International Abduction – Children Now Protected
Justice Minister Lord McNally promised that the Government would ensure that children from the UK and other countries are protected no matter where they or their parents live. He said, “By enforcing child protection orders we are ensuring that children from the UK will receive the best possible care as decided by the court.”
The Hague Abduction Convention is a multilateral treaty developed by the Hague Conference on Private International Law. The Convention provides a method to return a child abducted by a parent from one signatory state to another. The Convention was drafted to ensure the prompt return of children who have been abducted from their main country of residence or wrongfully retained in another country. The aim of the Convention is to deter a parent from crossing international boundaries in search of a sympathetic court. It only applies to children under the age of 16.
From 1 November 2012, a whole range of court decisions involving children moving to and from participating states has been enforced under the Convention. These include decisions as to who has parental responsibility, to what extent and how it can be used, custody rights, the right to decide the child’s place of residence, and rights of access.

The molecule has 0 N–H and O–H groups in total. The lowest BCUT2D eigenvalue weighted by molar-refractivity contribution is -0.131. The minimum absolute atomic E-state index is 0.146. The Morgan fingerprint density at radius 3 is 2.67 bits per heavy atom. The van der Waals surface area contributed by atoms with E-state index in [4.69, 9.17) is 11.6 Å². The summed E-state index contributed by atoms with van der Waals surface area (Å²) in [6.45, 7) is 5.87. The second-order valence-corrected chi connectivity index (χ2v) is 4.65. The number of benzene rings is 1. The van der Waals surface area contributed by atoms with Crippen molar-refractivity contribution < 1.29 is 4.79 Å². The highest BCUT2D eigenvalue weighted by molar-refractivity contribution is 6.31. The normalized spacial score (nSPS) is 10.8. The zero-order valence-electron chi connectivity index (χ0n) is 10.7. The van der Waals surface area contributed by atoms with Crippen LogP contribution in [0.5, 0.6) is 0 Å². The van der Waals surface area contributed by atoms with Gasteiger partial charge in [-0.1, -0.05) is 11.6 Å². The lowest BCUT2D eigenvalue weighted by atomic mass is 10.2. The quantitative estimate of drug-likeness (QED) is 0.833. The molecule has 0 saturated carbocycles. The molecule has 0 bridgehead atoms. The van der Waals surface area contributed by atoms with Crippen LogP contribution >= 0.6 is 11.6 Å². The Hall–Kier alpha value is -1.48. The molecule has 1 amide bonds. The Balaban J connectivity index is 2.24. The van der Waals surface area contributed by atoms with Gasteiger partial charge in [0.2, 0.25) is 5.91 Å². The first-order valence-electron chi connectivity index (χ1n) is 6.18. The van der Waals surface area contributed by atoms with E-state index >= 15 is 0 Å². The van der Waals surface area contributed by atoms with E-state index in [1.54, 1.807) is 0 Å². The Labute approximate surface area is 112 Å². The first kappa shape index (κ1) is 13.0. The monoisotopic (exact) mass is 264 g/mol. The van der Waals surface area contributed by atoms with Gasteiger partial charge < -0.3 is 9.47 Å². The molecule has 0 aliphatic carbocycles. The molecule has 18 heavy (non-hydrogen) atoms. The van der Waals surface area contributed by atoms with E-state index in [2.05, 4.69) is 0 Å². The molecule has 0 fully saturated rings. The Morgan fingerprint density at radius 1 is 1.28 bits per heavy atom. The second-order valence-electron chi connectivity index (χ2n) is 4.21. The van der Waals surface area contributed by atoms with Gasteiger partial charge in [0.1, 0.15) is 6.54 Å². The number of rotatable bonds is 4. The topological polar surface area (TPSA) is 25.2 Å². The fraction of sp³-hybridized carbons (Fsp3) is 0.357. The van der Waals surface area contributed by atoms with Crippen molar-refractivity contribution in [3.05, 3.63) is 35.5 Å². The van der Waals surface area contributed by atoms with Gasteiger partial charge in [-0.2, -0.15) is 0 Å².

The Convention is not retrospective, however, and only applies to decisions about the protection of a child taken on or after 1 November. Recognition and enforcement of judgments between the UK and EU Member States has applied since March 2005 and will continue to be used.
“Adoption of the Convention is an important step in the fight to protect children from estranged parents and others who may try to take them beyond the protection of the UK courts,” says Helena Downing“ From now on the process of returning a child who has been wrongfully taken from their proper home should be much simpler.”